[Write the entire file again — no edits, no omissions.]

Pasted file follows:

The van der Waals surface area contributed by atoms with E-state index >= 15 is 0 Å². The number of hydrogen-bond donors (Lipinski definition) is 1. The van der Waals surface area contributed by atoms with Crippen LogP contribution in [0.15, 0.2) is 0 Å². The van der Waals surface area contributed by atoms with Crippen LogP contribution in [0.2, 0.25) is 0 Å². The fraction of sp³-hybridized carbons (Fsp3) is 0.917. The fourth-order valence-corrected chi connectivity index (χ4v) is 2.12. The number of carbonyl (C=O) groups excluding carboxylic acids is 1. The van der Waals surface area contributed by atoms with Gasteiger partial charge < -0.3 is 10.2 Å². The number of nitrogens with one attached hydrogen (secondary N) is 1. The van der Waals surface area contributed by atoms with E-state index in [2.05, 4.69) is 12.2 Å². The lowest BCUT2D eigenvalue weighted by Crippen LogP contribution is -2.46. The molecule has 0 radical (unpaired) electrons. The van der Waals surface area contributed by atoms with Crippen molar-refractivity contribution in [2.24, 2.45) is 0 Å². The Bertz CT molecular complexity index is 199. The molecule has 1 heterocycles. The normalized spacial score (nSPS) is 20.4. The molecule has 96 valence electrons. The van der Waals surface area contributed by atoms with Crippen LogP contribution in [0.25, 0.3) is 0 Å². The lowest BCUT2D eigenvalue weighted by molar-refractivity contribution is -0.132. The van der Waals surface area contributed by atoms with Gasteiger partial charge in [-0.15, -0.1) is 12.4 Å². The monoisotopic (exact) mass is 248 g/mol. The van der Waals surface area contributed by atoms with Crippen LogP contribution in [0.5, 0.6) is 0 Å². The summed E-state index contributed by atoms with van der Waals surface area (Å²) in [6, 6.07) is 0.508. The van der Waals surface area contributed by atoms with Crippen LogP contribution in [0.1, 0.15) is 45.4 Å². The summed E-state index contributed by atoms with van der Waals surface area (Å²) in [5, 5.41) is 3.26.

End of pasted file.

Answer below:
The van der Waals surface area contributed by atoms with E-state index >= 15 is 0 Å². The number of hydrogen-bond donors (Lipinski definition) is 1. The van der Waals surface area contributed by atoms with Crippen LogP contribution in [0.15, 0.2) is 0 Å². The van der Waals surface area contributed by atoms with Crippen LogP contribution in [0.2, 0.25) is 0 Å². The fraction of sp³-hybridized carbons (Fsp3) is 0.917. The fourth-order valence-corrected chi connectivity index (χ4v) is 2.12. The number of carbonyl (C=O) groups excluding carboxylic acids is 1. The van der Waals surface area contributed by atoms with Gasteiger partial charge < -0.3 is 10.2 Å². The number of nitrogens with one attached hydrogen (secondary N) is 1. The van der Waals surface area contributed by atoms with E-state index in [2.05, 4.69) is 12.2 Å². The lowest BCUT2D eigenvalue weighted by Crippen LogP contribution is -2.46. The molecule has 0 radical (unpaired) electrons. The van der Waals surface area contributed by atoms with Crippen molar-refractivity contribution in [2.24, 2.45) is 0 Å². The Bertz CT molecular complexity index is 199. The molecule has 1 heterocycles. The normalized spacial score (nSPS) is 20.4. The molecule has 96 valence electrons. The van der Waals surface area contributed by atoms with Crippen LogP contribution in [0.25, 0.3) is 0 Å². The lowest BCUT2D eigenvalue weighted by molar-refractivity contribution is -0.132. The van der Waals surface area contributed by atoms with Gasteiger partial charge in [-0.15, -0.1) is 12.4 Å². The monoisotopic (exact) mass is 248 g/mol. The van der Waals surface area contributed by atoms with Crippen LogP contribution in [0.5, 0.6) is 0 Å². The summed E-state index contributed by atoms with van der Waals surface area (Å²) in [6, 6.07) is 0.508. The van der Waals surface area contributed by atoms with Crippen LogP contribution in [0.1, 0.15) is 45.4 Å². The summed E-state index contributed by atoms with van der Waals surface area (Å²) in [5, 5.41) is 3.26.